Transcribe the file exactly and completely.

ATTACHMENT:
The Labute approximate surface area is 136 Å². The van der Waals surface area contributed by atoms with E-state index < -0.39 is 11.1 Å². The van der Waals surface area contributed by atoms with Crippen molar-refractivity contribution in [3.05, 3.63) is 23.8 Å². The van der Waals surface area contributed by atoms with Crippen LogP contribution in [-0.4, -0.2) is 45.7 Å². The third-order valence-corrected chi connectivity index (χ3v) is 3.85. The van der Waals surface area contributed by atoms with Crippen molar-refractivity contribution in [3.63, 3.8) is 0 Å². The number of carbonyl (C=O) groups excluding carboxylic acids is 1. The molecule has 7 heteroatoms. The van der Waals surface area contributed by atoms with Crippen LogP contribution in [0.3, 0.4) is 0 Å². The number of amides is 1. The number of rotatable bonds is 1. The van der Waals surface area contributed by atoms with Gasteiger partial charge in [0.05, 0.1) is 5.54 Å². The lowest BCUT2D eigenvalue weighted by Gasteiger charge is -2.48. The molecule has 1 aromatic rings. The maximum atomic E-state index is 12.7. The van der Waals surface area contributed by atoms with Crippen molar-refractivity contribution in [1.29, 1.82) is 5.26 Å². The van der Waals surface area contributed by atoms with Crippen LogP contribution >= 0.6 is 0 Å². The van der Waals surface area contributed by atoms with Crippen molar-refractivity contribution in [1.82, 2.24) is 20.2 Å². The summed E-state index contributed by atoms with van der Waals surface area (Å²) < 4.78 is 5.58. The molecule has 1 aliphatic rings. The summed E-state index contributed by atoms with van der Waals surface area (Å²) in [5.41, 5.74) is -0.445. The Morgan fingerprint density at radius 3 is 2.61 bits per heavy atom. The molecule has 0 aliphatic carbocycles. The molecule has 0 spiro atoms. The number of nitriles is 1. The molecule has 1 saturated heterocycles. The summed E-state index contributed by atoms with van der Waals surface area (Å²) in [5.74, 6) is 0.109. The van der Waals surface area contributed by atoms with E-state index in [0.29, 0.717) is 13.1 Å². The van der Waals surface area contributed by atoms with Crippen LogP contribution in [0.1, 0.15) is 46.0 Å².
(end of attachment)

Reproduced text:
The Labute approximate surface area is 136 Å². The van der Waals surface area contributed by atoms with E-state index < -0.39 is 11.1 Å². The van der Waals surface area contributed by atoms with Crippen molar-refractivity contribution in [3.05, 3.63) is 23.8 Å². The van der Waals surface area contributed by atoms with Crippen LogP contribution in [-0.4, -0.2) is 45.7 Å². The third-order valence-corrected chi connectivity index (χ3v) is 3.85. The van der Waals surface area contributed by atoms with Crippen molar-refractivity contribution in [3.63, 3.8) is 0 Å². The number of carbonyl (C=O) groups excluding carboxylic acids is 1. The molecule has 7 heteroatoms. The van der Waals surface area contributed by atoms with Crippen LogP contribution in [0.3, 0.4) is 0 Å². The number of amides is 1. The number of rotatable bonds is 1. The van der Waals surface area contributed by atoms with Gasteiger partial charge in [0.05, 0.1) is 5.54 Å². The lowest BCUT2D eigenvalue weighted by Gasteiger charge is -2.48. The molecule has 1 aromatic rings. The maximum atomic E-state index is 12.7. The van der Waals surface area contributed by atoms with Crippen molar-refractivity contribution in [1.29, 1.82) is 5.26 Å². The van der Waals surface area contributed by atoms with Crippen LogP contribution >= 0.6 is 0 Å². The van der Waals surface area contributed by atoms with Crippen molar-refractivity contribution in [1.82, 2.24) is 20.2 Å². The summed E-state index contributed by atoms with van der Waals surface area (Å²) < 4.78 is 5.58. The molecule has 1 aliphatic rings. The summed E-state index contributed by atoms with van der Waals surface area (Å²) in [5.41, 5.74) is -0.445. The Morgan fingerprint density at radius 3 is 2.61 bits per heavy atom. The molecule has 0 aliphatic carbocycles. The molecule has 0 spiro atoms. The number of nitriles is 1. The molecule has 1 saturated heterocycles. The summed E-state index contributed by atoms with van der Waals surface area (Å²) in [5.74, 6) is 0.109. The van der Waals surface area contributed by atoms with E-state index in [0.29, 0.717) is 13.1 Å². The van der Waals surface area contributed by atoms with Crippen LogP contribution in [0.1, 0.15) is 46.0 Å².